The stress measured as this transition occurs is often referred to as the yield stress. While presenting yield stress as a single number is useful for comparisons of strength of structure, we should be careful not to oversimplify yielding behaviour since it is better described as a process than ‘an event’ as evidenced in the figure below.
Toothpaste Viscosity – Pumping, processing and oozability
As we often say of non-Newtonian materials, viscosity is a plot rather than a dot – the shear rate applied to toothpaste formulations has a marked impact on the measured viscosity. Understanding the relationship between shear rate and viscosity is important during manufacture – including mixing, pumping and filling – and during customer use.
Toothpastes can be a bit of a pain to measure – disc viscometers struggle to deal with the structured nature of the sample and often it’s not possible to know the exact shear rate applied. Even when using rheometers, toothpastes are prone to slip, edge failure and drying out. A careful combination of test settings, geometries and accessories is paramount to get a truly representative result of the material. At our lab we have a variety of geometries with various surface treatments and other accessories such as solvent traps to deal with a myriad of tough-to-measure samples.
Viscoelasticity and Time Dependency – Stringy, Slimy and Thixotropy
In addition to structure and flow properties, the stringiness of toothpaste is vitally important in quality perception and also for ensuring that whoever is responsible for keeping factory equipment clean does not have an easy job. Many viscoelastic products will also possess a high extensional viscosity, i.e., it will resist being pulled apart. While it is not easy to measure extensional viscosity directly without high-speed cameras, it is possible to collect measurements from easier and simpler tests. Often, when extensional materials are sheared, they generate a normal stress which can be measured with a high-powered rheometer. Considering the growth in normal stress in comparison with the viscosity can give the observer an indication of extensible behaviour like stringing.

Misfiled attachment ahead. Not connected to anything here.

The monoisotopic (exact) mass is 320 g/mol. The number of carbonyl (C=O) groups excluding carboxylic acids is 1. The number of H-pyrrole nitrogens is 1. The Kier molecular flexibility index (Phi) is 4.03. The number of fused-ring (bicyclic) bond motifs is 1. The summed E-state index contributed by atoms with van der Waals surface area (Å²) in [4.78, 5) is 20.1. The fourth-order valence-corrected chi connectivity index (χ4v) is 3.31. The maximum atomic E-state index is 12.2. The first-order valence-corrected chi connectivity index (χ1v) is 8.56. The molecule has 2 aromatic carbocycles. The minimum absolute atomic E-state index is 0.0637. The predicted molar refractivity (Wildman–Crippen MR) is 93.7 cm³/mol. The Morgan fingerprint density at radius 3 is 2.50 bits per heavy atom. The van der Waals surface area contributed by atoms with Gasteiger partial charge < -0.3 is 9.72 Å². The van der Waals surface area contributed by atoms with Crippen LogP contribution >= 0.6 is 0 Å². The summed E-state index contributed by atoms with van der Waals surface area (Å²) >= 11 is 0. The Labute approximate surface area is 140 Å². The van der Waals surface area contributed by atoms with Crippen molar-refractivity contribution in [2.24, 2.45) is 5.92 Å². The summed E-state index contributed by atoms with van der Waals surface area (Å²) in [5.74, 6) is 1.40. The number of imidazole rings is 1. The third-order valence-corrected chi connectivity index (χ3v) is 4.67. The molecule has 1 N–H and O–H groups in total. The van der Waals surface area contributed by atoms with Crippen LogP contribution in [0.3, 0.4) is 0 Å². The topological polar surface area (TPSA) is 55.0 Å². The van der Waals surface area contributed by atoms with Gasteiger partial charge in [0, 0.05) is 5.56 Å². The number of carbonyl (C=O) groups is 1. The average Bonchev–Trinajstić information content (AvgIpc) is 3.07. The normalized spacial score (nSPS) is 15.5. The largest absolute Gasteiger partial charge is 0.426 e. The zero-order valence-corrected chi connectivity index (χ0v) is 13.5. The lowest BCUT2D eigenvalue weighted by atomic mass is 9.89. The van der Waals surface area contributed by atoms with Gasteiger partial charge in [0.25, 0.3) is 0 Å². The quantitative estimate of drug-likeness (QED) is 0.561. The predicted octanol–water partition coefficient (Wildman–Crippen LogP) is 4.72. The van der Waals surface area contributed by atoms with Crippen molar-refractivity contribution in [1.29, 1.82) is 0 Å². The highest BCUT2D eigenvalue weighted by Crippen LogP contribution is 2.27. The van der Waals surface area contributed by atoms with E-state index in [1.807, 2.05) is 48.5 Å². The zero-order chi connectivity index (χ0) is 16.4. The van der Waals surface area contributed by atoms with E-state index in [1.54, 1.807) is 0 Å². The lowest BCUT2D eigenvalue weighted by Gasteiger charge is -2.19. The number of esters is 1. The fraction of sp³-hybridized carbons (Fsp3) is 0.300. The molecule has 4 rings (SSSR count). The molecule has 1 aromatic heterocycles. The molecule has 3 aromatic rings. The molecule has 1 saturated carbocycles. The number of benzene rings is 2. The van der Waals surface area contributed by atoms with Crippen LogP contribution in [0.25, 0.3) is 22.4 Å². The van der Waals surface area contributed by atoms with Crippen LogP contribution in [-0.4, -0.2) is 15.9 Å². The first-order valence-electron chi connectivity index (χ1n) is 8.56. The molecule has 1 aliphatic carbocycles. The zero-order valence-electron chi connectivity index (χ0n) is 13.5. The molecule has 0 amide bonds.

If you have ever shaken a bottle of ketchup to make it easier to dispense from the bottle, then you are already familiar with thixotropy also known as time dependent shear thinning. At the lab we like to think about thixotropy as how quickly a material recovers from the application of shear. Ketchup has a high viscosity when at rest and undisturbed. Shaking the bottle disrupts the structure of ketchup and lowers the viscosity. The viscosity doesn’t return back to its original value once the shaking stops, at least not immediately – this slow thixotropic recovery helps keep the ketchup soft giving you enough time to get it out of the bottle and onto your food. A slow thixotropic recovery in toothpastes can cause a problem during manufacture if not accounted for, as thousands of tubes of carefully designed packaging is no longer suitable for the rheology of the toothpaste it contains.
Get help from rheology experts
There are several rheometer-based methods out there which can really help formulators and engineers predict the handling behaviour of their toothpaste. As the perfect texture is honed, exploration into more sophisticated situations such as interaction with salivary proteins seems to be the next logical step in understanding what the perfect toothpaste looks like. If you would like to discuss this kind of work in more detail, or what we can do to help investigate more complex behaviours like mouthfeel, then please feel welcome to contact us.